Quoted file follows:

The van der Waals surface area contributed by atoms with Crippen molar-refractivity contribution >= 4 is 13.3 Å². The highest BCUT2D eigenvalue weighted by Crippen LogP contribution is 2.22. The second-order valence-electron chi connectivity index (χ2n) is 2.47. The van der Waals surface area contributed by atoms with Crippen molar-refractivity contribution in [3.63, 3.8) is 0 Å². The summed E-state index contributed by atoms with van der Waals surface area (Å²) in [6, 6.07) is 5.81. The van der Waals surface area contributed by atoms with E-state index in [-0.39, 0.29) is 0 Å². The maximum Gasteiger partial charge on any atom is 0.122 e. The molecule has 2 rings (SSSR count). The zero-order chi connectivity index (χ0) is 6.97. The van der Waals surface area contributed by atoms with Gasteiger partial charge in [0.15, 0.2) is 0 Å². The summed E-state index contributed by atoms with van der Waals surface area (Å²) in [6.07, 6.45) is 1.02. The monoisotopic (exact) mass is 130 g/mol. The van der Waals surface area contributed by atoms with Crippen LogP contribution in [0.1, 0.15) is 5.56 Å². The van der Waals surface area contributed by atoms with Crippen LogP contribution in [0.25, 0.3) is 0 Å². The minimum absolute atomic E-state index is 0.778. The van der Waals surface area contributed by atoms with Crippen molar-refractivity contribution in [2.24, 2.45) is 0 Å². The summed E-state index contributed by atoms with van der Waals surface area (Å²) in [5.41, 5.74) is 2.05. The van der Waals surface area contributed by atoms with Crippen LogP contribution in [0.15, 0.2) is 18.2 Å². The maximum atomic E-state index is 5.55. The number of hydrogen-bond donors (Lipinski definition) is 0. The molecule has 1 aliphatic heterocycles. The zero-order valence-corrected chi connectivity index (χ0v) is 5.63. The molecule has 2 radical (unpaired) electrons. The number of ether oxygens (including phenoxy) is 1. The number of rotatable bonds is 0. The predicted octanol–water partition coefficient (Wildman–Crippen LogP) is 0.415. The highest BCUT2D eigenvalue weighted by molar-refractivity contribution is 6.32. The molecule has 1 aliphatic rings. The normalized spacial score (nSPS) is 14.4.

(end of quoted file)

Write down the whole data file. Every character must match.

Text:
The van der Waals surface area contributed by atoms with Crippen molar-refractivity contribution >= 4 is 13.3 Å². The highest BCUT2D eigenvalue weighted by Crippen LogP contribution is 2.22. The second-order valence-electron chi connectivity index (χ2n) is 2.47. The van der Waals surface area contributed by atoms with Crippen molar-refractivity contribution in [3.63, 3.8) is 0 Å². The summed E-state index contributed by atoms with van der Waals surface area (Å²) in [6, 6.07) is 5.81. The van der Waals surface area contributed by atoms with E-state index in [-0.39, 0.29) is 0 Å². The maximum Gasteiger partial charge on any atom is 0.122 e. The molecule has 2 rings (SSSR count). The zero-order chi connectivity index (χ0) is 6.97. The van der Waals surface area contributed by atoms with Gasteiger partial charge in [0.15, 0.2) is 0 Å². The summed E-state index contributed by atoms with van der Waals surface area (Å²) in [6.07, 6.45) is 1.02. The monoisotopic (exact) mass is 130 g/mol. The van der Waals surface area contributed by atoms with Crippen LogP contribution in [0.1, 0.15) is 5.56 Å². The van der Waals surface area contributed by atoms with Crippen LogP contribution in [0.25, 0.3) is 0 Å². The minimum absolute atomic E-state index is 0.778. The van der Waals surface area contributed by atoms with Crippen molar-refractivity contribution in [2.24, 2.45) is 0 Å². The summed E-state index contributed by atoms with van der Waals surface area (Å²) in [5.41, 5.74) is 2.05. The van der Waals surface area contributed by atoms with Crippen LogP contribution in [0.15, 0.2) is 18.2 Å². The maximum atomic E-state index is 5.55. The number of hydrogen-bond donors (Lipinski definition) is 0. The molecule has 1 aliphatic heterocycles. The zero-order valence-corrected chi connectivity index (χ0v) is 5.63. The molecule has 2 radical (unpaired) electrons. The number of ether oxygens (including phenoxy) is 1. The number of rotatable bonds is 0. The predicted octanol–water partition coefficient (Wildman–Crippen LogP) is 0.415. The highest BCUT2D eigenvalue weighted by molar-refractivity contribution is 6.32. The molecule has 1 aliphatic rings. The normalized spacial score (nSPS) is 14.4.